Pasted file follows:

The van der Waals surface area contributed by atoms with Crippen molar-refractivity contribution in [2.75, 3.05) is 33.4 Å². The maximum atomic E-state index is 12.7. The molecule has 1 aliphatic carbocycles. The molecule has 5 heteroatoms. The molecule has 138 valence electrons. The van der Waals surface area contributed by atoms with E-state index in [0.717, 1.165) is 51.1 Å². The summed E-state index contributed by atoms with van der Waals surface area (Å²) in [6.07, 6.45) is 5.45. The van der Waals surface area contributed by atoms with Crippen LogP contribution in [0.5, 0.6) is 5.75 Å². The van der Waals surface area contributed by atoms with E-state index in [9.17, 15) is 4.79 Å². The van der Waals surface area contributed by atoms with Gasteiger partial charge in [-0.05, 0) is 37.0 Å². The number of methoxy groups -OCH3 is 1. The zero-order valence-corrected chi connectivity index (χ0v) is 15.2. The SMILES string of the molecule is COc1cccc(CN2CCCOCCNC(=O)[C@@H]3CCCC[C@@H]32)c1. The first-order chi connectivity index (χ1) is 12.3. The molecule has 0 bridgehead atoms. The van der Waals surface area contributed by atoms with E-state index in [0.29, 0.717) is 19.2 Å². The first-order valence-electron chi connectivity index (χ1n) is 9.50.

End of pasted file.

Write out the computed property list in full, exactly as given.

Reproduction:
The van der Waals surface area contributed by atoms with Crippen molar-refractivity contribution in [2.75, 3.05) is 33.4 Å². The maximum atomic E-state index is 12.7. The molecule has 1 aliphatic carbocycles. The molecule has 5 heteroatoms. The molecule has 138 valence electrons. The van der Waals surface area contributed by atoms with E-state index in [0.717, 1.165) is 51.1 Å². The summed E-state index contributed by atoms with van der Waals surface area (Å²) in [6.07, 6.45) is 5.45. The van der Waals surface area contributed by atoms with Crippen LogP contribution in [0.5, 0.6) is 5.75 Å². The van der Waals surface area contributed by atoms with E-state index in [9.17, 15) is 4.79 Å². The van der Waals surface area contributed by atoms with Gasteiger partial charge in [-0.05, 0) is 37.0 Å². The number of methoxy groups -OCH3 is 1. The zero-order valence-corrected chi connectivity index (χ0v) is 15.2. The SMILES string of the molecule is COc1cccc(CN2CCCOCCNC(=O)[C@@H]3CCCC[C@@H]32)c1. The first-order chi connectivity index (χ1) is 12.3. The molecule has 0 bridgehead atoms. The van der Waals surface area contributed by atoms with E-state index in [0.29, 0.717) is 19.2 Å². The first-order valence-electron chi connectivity index (χ1n) is 9.50.